Solar cells used in space are achieving higher efficiencies than those used at ground level, and now there are ways to have them working on Earth without breaking the bank.
The very first solar cells in operation as a power source coincided with the beginnings of the Space Race between Cold War rivals Russia and the USA when the latter launched the satellite Vanguard 1 in 1958.
Since then, solar cells have made their way back to Earth where they have been put to more peaceful uses to become the planet’s cheapest and cleanest power source.
UNSW School of Solar Photovoltaic Renewable Energy Engineering (SPREE) researchers are no strangers to setting new records for solar cell efficiency levels, but SPREE has made it his mission to boldly go where few researchers have – to achieve efficiency records both in space and here on Earth.
“State of the art space solar cells are about 33 per cent efficient at the moment, while the terrestrial record is 45 per cent – set by The Fraunhofer Institute solar energy systems in Germany,” A/Professor Ekins-Daukes says.
“We have an ambition to get over 50 per cent on the terrestrial systems using solar concentrator cells.”
While space solar cells outperform their terrestrial counterparts, achieving average efficiencies of more than 30 per cent in orbit when compared with 20 per cent on Terra firma, the costs to make and install them on spacecraft are, as A/Professor Ekins-Daukes puts it, “eye-wateringly expensive”, coming in around $30,000 per square metre.
Contrast this with the latest silicon solar cells that achieve around 20 per cent efficiency at around $50 per square metre and you see immediately the technologies are worlds apart where price is concerned.
But by using mirrors and lenses to intensify and concentrate the light energy towards solar cells, one can get around the prohibitive costs by using fewer and smaller cells – also known as solar concentrator cells.
“If you were to ask me if we could use these highly efficient solar cells on spacecraft on Earth, well the cost is so high that you'd never cover a significant area,” A/Professor Ekins-Daukes says.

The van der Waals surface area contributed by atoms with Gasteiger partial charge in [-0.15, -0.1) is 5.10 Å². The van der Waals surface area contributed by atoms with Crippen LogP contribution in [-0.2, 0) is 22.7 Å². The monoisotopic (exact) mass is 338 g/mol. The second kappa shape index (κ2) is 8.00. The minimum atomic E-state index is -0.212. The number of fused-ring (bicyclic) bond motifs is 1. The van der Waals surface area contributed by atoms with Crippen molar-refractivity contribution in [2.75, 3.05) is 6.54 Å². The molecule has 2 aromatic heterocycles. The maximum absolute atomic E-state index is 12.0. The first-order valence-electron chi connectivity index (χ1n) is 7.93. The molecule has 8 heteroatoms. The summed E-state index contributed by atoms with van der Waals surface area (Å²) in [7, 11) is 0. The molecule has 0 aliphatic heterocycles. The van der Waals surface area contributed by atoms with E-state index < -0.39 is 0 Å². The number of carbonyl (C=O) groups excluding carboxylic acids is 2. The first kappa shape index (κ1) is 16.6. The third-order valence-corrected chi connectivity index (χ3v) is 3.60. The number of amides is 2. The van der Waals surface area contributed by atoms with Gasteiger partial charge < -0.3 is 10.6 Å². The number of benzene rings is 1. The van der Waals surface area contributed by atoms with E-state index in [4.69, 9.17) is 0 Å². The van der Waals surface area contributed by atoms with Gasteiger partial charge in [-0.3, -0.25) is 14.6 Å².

“But it turns out the best way to use them is to have a relatively small number of cells and then use mirrors and lenses to direct light onto them.”
“Obviously this type of system you wouldn’t be putting on your roof, but you can certainly make the argument that you could put mirrors with a small number of cells in the desert rather than carpeting the landscape with lots and lots of conventional solar panels.”
So the space industry pushes the need for higher efficiency solar cells, naturally.
A/Professor Ekins-Daukes’ work on space cells is sponsored by the US Air-Force (specifically the Asian Office of Aerospace Research and Development) and demonstrated in US Naval research labs. There are two main challenges that he and his team are taking on.
The first is to achieve the highest efficiencies as possible at the lowest weight. Given that it costs upwards of $20,000 per kilogram to launch anything into orbit, the incentive is obvious.
“If you could shave a few kilos off the weight of your spacecraft by making the solar panels smaller, and by using more efficient cells then that's exactly what we’re aiming for,” A/Professor Ekins-Daukes says.
“So the space industry pushes the need for higher efficiency solar cells, naturally.”
The second challenge facing the SPREE team is building longevity into the solar cells.
“When the spacecraft is in orbit, it gets bombarded by these high energy particles that are mainly electrons and protons, and they damage everything,” A/Professor Ekins-Daukes says.
“Not only must the conventional electronics be resilient against this but so too the solar cells. It's inevitable that they degrade and so the best space solar systems aren't just the most efficient, they're also ones that can retain their efficiency reliably in this quite hostile environment.”
A/Professor Ekins-Daukes reckons the solar cells he is working on can remain unchanged over 15 years on a spacecraft. Up until now, solar cells begin life on a satellite pumping out energy at an efficiency of around 30 to 35 per cent but can then decline to levels of 25 per cent at the end of the satellite’s life.
“It depends on the orbit, but typically for a big satellite the economic or technical sweet spot is about 15 years.”
Looking ahead, A/Professor Ekins-Daukes is excited about the prospect of working with the teams at UNSW Canberra Space and the Australian Centre for Space Engineering Research (ACSER) who will continue to launch cubesats – small satellites that sit in Low Orbit.
“This is what is exciting about what we're doing right now,” he says. “There's an opportunity to try out new designs of solar cells on the spacecraft that both UNSW Engineering and the team in Canberra are going to be launching.”